WASHINGTON — For the first time, hedge funds will be allowed to advertise to the general public. The Securities and Exchange Commission voted 4 to 1 Wednesday to lift a ban on hedge funds, private equity firms, and other private investment managers marketing products to a wide audience.
Unchanged is that hedge funds can sell securities only to investors with a net worth of at least $1 million, excluding primary residence, or annual income of more than $200,000 (or $300,000 with a spouse) in each of the two most recent years. About 7.4 percent of US households have a net worth of $1 million or more.
Investor advocates worry that allowing hedge funds to advertise could lead to more fraud. It ‘‘will make fraud easier by allowing fraudsters to cast a wider net for victims,’’ said Commissioner Luis Aguilar, the only commissioner to dissent.
The SEC proposed to monitor the ads and collect data on how they affect the market.
Lifting the ban will weaken investor protections, said Senator Carl Levin, Democrat of Michigan. The SEC rule ‘‘puts essentially no effective limitations on the types or forms of advertising that can be used to promote high-risk investments,’’ he said.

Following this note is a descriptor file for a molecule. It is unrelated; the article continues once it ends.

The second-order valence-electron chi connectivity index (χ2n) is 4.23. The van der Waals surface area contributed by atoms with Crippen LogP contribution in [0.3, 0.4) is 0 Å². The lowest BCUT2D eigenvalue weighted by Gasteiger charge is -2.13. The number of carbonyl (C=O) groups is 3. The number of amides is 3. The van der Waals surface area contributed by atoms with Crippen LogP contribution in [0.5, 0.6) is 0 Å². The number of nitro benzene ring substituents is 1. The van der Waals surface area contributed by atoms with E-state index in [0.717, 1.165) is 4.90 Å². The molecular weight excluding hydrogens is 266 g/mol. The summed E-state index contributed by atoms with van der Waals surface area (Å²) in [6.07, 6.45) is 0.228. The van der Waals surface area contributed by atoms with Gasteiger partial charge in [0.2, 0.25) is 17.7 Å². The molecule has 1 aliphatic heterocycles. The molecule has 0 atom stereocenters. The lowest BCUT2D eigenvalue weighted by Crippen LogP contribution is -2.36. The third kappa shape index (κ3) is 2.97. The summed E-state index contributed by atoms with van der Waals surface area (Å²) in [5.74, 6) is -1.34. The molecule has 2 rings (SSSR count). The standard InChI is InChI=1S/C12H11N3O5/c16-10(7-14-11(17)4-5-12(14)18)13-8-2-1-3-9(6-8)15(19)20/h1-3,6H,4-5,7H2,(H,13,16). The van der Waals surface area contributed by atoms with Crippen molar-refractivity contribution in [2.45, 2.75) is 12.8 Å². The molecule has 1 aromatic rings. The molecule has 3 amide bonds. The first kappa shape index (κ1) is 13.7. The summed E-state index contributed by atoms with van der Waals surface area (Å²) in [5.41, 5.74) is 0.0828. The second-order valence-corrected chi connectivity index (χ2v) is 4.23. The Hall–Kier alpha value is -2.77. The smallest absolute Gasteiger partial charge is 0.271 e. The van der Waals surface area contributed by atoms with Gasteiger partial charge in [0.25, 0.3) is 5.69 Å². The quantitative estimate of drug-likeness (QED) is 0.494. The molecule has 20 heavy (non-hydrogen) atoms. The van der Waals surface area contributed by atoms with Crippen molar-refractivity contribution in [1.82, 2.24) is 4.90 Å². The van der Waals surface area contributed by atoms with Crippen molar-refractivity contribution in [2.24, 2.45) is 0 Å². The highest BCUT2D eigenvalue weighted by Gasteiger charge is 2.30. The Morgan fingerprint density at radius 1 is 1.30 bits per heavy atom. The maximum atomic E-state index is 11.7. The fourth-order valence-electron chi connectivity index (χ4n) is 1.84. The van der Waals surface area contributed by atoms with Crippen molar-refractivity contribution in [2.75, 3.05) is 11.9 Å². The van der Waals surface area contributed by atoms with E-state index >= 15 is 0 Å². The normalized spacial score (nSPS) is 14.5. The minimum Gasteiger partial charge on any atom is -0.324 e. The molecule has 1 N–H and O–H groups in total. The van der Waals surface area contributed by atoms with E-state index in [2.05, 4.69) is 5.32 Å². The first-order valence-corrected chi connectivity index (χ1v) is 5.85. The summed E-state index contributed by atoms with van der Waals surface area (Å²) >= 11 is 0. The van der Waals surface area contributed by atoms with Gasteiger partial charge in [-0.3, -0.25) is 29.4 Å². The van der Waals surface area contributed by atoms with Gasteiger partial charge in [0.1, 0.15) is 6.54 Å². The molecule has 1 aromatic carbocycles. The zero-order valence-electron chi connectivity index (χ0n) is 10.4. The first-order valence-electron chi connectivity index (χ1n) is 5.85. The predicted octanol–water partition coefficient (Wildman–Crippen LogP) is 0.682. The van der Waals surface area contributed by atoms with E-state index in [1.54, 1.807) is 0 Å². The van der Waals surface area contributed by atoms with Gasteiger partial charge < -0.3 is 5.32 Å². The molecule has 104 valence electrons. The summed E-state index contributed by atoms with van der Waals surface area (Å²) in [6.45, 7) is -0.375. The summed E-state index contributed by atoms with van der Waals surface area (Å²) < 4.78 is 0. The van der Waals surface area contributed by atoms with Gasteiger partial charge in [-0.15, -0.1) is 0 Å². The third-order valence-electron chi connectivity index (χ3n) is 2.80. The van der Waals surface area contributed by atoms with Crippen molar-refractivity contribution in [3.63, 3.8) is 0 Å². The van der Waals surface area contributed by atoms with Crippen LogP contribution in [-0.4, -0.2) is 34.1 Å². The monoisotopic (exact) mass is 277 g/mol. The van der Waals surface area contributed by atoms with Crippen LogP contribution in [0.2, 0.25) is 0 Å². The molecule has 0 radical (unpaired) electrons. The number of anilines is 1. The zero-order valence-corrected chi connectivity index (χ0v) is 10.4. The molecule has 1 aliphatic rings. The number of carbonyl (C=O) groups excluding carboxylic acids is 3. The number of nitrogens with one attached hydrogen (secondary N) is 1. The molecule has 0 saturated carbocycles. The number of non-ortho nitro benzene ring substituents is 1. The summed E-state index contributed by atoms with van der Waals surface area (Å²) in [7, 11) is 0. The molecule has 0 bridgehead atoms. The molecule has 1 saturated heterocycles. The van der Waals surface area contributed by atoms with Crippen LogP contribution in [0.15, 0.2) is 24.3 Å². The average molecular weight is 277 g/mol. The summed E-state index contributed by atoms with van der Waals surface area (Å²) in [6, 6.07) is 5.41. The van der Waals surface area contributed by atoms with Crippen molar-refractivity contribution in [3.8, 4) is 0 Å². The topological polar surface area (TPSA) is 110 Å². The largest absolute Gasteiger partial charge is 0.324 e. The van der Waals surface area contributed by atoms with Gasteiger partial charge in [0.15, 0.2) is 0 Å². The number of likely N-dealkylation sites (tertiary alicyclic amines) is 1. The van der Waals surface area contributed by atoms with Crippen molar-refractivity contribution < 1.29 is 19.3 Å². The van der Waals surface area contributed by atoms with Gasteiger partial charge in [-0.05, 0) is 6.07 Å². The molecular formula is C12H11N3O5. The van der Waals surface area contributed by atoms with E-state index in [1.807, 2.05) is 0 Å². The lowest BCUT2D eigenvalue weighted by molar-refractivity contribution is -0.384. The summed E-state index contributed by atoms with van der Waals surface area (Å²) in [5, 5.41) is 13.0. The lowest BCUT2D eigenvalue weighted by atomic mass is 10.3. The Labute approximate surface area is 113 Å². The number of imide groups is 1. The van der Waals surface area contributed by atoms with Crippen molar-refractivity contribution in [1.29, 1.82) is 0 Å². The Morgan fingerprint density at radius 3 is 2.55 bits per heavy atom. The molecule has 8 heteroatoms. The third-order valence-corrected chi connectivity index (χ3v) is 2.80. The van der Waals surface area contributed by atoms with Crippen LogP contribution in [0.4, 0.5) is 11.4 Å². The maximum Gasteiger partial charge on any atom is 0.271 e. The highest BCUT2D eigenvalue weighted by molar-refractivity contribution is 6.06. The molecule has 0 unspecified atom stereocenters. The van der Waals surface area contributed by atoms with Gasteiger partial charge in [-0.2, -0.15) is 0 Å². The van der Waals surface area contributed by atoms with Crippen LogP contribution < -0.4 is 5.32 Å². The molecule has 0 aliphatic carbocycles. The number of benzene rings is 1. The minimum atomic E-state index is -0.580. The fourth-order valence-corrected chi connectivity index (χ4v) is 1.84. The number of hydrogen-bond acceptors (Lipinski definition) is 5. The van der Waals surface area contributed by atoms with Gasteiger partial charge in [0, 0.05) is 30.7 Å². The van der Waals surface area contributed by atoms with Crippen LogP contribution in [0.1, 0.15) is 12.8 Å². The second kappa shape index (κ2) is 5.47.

An association representing state regulators said it was disappointed the SEC acted before installing investor safeguards.
Barry Silbert, the CEO of SecondMarket, a private stock exchange, called the SEC’s action ‘‘an important step forward in bringing today’s regulations into the 21st century.’’
‘‘After today, a much deeper, broader group of investors will have the opportunity to hear about — and potentially invest in — private companies and funds,’’ he said.